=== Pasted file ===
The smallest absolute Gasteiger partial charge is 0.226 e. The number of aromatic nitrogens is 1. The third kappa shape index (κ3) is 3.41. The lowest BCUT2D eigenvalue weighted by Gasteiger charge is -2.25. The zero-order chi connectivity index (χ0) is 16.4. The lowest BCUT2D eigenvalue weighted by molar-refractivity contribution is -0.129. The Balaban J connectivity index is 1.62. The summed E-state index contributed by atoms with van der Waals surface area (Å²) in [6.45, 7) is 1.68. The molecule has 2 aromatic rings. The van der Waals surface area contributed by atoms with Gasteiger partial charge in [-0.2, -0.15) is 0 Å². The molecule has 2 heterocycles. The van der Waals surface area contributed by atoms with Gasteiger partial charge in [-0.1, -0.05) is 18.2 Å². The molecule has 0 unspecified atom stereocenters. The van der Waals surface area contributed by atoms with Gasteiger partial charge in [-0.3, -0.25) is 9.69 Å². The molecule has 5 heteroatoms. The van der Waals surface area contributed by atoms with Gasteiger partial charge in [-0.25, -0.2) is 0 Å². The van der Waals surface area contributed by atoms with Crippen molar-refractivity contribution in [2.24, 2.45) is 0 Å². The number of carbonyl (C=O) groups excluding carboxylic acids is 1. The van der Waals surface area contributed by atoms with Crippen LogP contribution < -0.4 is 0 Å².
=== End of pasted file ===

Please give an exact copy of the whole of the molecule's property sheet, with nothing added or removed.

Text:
The smallest absolute Gasteiger partial charge is 0.226 e. The number of aromatic nitrogens is 1. The third kappa shape index (κ3) is 3.41. The lowest BCUT2D eigenvalue weighted by Gasteiger charge is -2.25. The zero-order chi connectivity index (χ0) is 16.4. The lowest BCUT2D eigenvalue weighted by molar-refractivity contribution is -0.129. The Balaban J connectivity index is 1.62. The summed E-state index contributed by atoms with van der Waals surface area (Å²) in [6.45, 7) is 1.68. The molecule has 2 aromatic rings. The van der Waals surface area contributed by atoms with Gasteiger partial charge in [-0.2, -0.15) is 0 Å². The molecule has 2 heterocycles. The van der Waals surface area contributed by atoms with Gasteiger partial charge in [-0.1, -0.05) is 18.2 Å². The molecule has 0 unspecified atom stereocenters. The van der Waals surface area contributed by atoms with Gasteiger partial charge in [-0.3, -0.25) is 9.69 Å². The molecule has 5 heteroatoms. The van der Waals surface area contributed by atoms with Gasteiger partial charge in [-0.25, -0.2) is 0 Å². The van der Waals surface area contributed by atoms with Crippen molar-refractivity contribution in [2.24, 2.45) is 0 Å². The number of carbonyl (C=O) groups excluding carboxylic acids is 1. The van der Waals surface area contributed by atoms with Crippen LogP contribution < -0.4 is 0 Å².